After years of wondering what the final outcome would be, I finally got a chance to see the Frank Lloyd Wright’s filling station that had been designed on paper but never built. Thanks to the stalwart dreams of Pierce Arrow buff Jim Sandoro, Buffalo is now the home to one of the most unusual and significant gas stations ever built.
The station idea was conceived at a time when Americans were just getting used to the idea of traveling longer distances by car, and Frank Lloyd Wright was the man with the plan who felt that travelers should be met with the comforts of home when out on the road. That’s why this gas station comes complete with a living room and working fire place, as well as a top of the line wash rooms similar to what Wright would have incorporated into one of his homes. “The station was designed in ’27-’28 and the plans sat in a drawer ever since,” Jim told me. “The first station was supposed to be built in Buffalo at the corner of Cherry and Michigan. It was commissioned by William Heath of FLW’s Heath House, who owned the Tydol Gas Company – hence the Tydol illuminated neon sign and memorabilia. Of course Wright went wild with the design, incorporating gravity feed tanks with gas bells, copper materials… even the gas attendant had his own fire place. In the end, the station was too expensive, so the plans to build these across America were scrapped. Now we’ve built the only one in Buffalo so that people can see what Wright had envisioned.”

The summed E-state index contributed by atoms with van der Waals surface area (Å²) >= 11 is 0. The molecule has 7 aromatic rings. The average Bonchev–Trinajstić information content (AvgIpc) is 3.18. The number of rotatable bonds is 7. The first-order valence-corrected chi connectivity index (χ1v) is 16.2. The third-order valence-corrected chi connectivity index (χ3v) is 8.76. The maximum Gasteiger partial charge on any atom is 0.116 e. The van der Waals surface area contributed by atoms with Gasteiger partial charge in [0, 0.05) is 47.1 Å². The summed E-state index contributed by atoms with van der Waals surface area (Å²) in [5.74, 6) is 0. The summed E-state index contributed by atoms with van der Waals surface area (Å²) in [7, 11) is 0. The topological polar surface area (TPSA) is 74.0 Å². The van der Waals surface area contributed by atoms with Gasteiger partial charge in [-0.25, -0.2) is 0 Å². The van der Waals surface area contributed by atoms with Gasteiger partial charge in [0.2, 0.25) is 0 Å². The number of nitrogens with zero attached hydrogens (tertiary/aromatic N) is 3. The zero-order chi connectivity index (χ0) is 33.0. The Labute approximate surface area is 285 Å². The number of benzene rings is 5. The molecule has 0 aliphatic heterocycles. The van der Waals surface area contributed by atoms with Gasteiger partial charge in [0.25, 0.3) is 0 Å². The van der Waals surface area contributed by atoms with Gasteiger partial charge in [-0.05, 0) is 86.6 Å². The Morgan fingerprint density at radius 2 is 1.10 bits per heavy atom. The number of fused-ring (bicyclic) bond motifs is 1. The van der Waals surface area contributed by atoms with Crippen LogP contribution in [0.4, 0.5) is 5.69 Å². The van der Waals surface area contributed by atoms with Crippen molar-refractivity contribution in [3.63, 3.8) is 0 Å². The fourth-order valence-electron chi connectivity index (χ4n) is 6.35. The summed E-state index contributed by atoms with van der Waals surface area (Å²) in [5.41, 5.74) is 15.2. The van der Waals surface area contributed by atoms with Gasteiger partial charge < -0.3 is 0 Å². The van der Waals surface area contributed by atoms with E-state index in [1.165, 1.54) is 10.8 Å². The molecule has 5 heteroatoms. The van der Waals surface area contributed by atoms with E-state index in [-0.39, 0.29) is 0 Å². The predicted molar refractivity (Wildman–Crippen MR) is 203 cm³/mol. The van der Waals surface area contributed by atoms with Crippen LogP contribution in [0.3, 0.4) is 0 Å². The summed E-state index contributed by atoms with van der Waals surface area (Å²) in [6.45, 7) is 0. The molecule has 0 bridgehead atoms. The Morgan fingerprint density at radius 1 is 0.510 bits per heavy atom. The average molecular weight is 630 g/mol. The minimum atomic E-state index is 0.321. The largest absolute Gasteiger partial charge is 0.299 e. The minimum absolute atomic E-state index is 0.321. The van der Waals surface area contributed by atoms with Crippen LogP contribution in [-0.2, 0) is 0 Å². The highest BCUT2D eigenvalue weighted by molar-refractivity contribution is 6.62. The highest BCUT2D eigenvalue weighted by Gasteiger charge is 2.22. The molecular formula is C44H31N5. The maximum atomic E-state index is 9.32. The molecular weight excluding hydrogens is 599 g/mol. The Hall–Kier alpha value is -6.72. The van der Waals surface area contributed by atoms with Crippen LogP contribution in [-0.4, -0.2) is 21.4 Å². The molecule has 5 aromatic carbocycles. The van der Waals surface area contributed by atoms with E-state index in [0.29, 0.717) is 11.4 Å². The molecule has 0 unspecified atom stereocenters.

As part of the Pierce Arrow Transportation Museum, the filling station makes a huge splash. The station lights up in all directions, is surrounded by stunning Pierce Arrow cars (built in Buffalo), and mezzanines and outdoor patios, with a giant glowing hub cap beacon that you can walk up to and almost touch. There are wet bars for parties and walls of glass with vaulting rooflines.
The filling station museum is attached to the first phase of the transportation museum (a separate room), which is filled with a slice of automotive history that you won’t find anywhere else in the world. Eventually the museum will grow to 100,000 sq.’, as Jim continues to make room for his collections, many of which are currently off-site. In the meantime, the filling station will be ready for public viewing later this spring, as Jim puts the final details into place, and rearranges both gallery showrooms for prime time.
Pierce Arrow Transportation Museum | 263 Michigan Ave | Buffalo, NY 14203 | 716-853-0084